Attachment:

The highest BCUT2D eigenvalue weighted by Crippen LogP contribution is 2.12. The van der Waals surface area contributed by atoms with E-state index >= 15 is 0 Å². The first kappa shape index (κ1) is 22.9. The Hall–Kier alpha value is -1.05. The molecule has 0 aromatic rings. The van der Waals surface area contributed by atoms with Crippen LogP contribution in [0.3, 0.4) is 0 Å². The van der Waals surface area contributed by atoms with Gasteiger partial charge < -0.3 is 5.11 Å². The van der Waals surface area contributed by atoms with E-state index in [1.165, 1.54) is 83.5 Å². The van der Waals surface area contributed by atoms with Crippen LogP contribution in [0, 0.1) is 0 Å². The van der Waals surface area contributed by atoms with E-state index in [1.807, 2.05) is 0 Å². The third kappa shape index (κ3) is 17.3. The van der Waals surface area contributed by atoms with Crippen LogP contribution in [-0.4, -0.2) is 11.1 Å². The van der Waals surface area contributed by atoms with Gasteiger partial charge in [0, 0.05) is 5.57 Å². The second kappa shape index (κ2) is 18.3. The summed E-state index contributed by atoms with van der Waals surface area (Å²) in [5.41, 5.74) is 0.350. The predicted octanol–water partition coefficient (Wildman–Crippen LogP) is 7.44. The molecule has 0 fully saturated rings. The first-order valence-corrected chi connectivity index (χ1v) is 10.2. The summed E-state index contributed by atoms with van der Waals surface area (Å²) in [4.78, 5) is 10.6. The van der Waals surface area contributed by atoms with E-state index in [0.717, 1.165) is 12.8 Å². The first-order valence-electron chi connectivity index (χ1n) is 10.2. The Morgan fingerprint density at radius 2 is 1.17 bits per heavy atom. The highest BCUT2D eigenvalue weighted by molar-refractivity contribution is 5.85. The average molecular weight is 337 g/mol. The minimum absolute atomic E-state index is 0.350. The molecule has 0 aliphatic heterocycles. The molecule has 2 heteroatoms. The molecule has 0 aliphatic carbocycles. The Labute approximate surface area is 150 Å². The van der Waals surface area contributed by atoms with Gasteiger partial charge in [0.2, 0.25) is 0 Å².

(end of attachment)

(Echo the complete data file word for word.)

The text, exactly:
The highest BCUT2D eigenvalue weighted by Crippen LogP contribution is 2.12. The van der Waals surface area contributed by atoms with E-state index >= 15 is 0 Å². The first kappa shape index (κ1) is 22.9. The Hall–Kier alpha value is -1.05. The molecule has 0 aromatic rings. The van der Waals surface area contributed by atoms with Crippen LogP contribution in [0.3, 0.4) is 0 Å². The van der Waals surface area contributed by atoms with Gasteiger partial charge < -0.3 is 5.11 Å². The van der Waals surface area contributed by atoms with E-state index in [1.165, 1.54) is 83.5 Å². The van der Waals surface area contributed by atoms with Crippen LogP contribution in [0, 0.1) is 0 Å². The van der Waals surface area contributed by atoms with E-state index in [1.807, 2.05) is 0 Å². The third kappa shape index (κ3) is 17.3. The van der Waals surface area contributed by atoms with Crippen LogP contribution in [-0.4, -0.2) is 11.1 Å². The van der Waals surface area contributed by atoms with Gasteiger partial charge in [0, 0.05) is 5.57 Å². The second kappa shape index (κ2) is 18.3. The summed E-state index contributed by atoms with van der Waals surface area (Å²) in [5.41, 5.74) is 0.350. The predicted octanol–water partition coefficient (Wildman–Crippen LogP) is 7.44. The molecule has 0 fully saturated rings. The first-order valence-corrected chi connectivity index (χ1v) is 10.2. The summed E-state index contributed by atoms with van der Waals surface area (Å²) in [4.78, 5) is 10.6. The van der Waals surface area contributed by atoms with E-state index in [0.717, 1.165) is 12.8 Å². The first-order valence-electron chi connectivity index (χ1n) is 10.2. The Morgan fingerprint density at radius 2 is 1.17 bits per heavy atom. The highest BCUT2D eigenvalue weighted by molar-refractivity contribution is 5.85. The average molecular weight is 337 g/mol. The minimum absolute atomic E-state index is 0.350. The molecule has 0 aliphatic heterocycles. The molecule has 2 heteroatoms. The molecule has 0 aliphatic carbocycles. The Labute approximate surface area is 150 Å². The van der Waals surface area contributed by atoms with Gasteiger partial charge in [0.2, 0.25) is 0 Å².